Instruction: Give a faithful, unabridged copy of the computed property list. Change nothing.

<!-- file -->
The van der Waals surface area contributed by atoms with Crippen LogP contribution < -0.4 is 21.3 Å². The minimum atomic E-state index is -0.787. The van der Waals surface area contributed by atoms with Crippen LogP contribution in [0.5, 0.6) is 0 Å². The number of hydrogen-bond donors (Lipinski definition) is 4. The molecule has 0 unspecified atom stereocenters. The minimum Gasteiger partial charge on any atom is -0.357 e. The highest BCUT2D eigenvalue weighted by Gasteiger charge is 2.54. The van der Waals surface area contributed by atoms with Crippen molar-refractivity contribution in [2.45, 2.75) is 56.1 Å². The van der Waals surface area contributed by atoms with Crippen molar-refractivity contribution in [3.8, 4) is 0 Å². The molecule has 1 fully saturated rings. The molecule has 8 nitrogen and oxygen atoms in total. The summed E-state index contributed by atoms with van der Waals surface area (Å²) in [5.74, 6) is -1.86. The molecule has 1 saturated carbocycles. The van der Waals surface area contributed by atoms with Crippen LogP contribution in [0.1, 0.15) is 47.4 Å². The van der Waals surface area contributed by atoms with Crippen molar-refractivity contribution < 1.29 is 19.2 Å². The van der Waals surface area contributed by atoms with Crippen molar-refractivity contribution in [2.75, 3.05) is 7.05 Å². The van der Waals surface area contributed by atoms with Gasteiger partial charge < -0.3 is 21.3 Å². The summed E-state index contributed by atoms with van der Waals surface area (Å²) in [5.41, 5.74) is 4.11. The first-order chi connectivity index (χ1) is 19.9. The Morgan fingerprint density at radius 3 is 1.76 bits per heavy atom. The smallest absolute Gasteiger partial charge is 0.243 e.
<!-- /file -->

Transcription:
The van der Waals surface area contributed by atoms with Crippen LogP contribution < -0.4 is 21.3 Å². The minimum atomic E-state index is -0.787. The van der Waals surface area contributed by atoms with Crippen LogP contribution in [0.5, 0.6) is 0 Å². The number of hydrogen-bond donors (Lipinski definition) is 4. The molecule has 0 unspecified atom stereocenters. The minimum Gasteiger partial charge on any atom is -0.357 e. The highest BCUT2D eigenvalue weighted by Gasteiger charge is 2.54. The van der Waals surface area contributed by atoms with Crippen molar-refractivity contribution in [2.45, 2.75) is 56.1 Å². The van der Waals surface area contributed by atoms with Crippen molar-refractivity contribution in [3.8, 4) is 0 Å². The molecule has 1 fully saturated rings. The molecule has 8 nitrogen and oxygen atoms in total. The summed E-state index contributed by atoms with van der Waals surface area (Å²) in [5.74, 6) is -1.86. The molecule has 1 saturated carbocycles. The van der Waals surface area contributed by atoms with Crippen LogP contribution in [0.1, 0.15) is 47.4 Å². The van der Waals surface area contributed by atoms with Crippen molar-refractivity contribution < 1.29 is 19.2 Å². The van der Waals surface area contributed by atoms with Crippen molar-refractivity contribution in [2.75, 3.05) is 7.05 Å². The van der Waals surface area contributed by atoms with Gasteiger partial charge < -0.3 is 21.3 Å². The summed E-state index contributed by atoms with van der Waals surface area (Å²) in [5.41, 5.74) is 4.11. The first-order chi connectivity index (χ1) is 19.9. The Morgan fingerprint density at radius 3 is 1.76 bits per heavy atom. The smallest absolute Gasteiger partial charge is 0.243 e.